The 20th Century Society has objected to the demolition of a modernist 1960s church in Perivale in the London Borough of Ealing
Plans by multidisciplinary practice Calford Seaden to redevelop the site of the church, which the society describes as a ‘non-designated heritage asset’, will be heard at an Ealing Council planning meeting this evening (4 September).
Designed by Lawrence King the original 1965 church has a concrete structure with a distinctive copper roof.
The 20th Century Society’s objection reads: ‘The significance of the church lies in its layout as a centrally planned space with an altar that is dramatically lit from above by the surrounding clerestory, and the internal fixtures of corona and wood.
‘The building is prominent with a distinctive central saddleback tower and is of value as a landmark building for Perivale. The society considers that the applicant has failed to adequately consider the heritage value of the existing church, and has not provided sufficient justification for demolition.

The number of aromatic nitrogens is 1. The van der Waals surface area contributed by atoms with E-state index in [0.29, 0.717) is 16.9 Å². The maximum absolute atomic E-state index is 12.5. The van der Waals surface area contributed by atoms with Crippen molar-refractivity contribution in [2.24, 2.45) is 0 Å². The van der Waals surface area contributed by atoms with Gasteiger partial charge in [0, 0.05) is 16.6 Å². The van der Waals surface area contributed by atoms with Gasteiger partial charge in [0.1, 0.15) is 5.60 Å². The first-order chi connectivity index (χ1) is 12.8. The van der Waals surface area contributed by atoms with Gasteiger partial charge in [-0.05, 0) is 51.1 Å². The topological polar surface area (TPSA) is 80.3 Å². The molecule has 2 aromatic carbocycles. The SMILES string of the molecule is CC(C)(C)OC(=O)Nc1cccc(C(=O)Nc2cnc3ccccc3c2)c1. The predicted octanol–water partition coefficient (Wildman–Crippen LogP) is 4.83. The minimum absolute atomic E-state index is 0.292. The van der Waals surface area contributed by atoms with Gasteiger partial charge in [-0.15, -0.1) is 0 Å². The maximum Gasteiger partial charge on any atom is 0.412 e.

‘While the building may be in need of maintenance works it is not in a state beyond repair and functional use.’
The proposed replacement scheme designed by Calford Seaden for ASRA Housing Association will provide a three storey building with a replacement church and meeting rooms at ground floor.
Vinesh Pomal, Secretary of the North West London Society of Architects and local resident added: ‘[The] current proposals are still not suitable for the site with regards to the site layout and architectural resolution.
‘While I appreciate the site has many constraints, it feels the scheme has responded to them directly rather than using them as an opportunity to enhance the architecture and provide a new landmark for Perivale - a forgotten town of the London Borough of Ealing.
‘The proposed sweeping entrance canopy, circular columns and overall site layout lack any design quality. This is a lost opportunity in redefining the transitional boundary between an industrial and residential area through high quality architecture which, could help put Perivale back on the map.’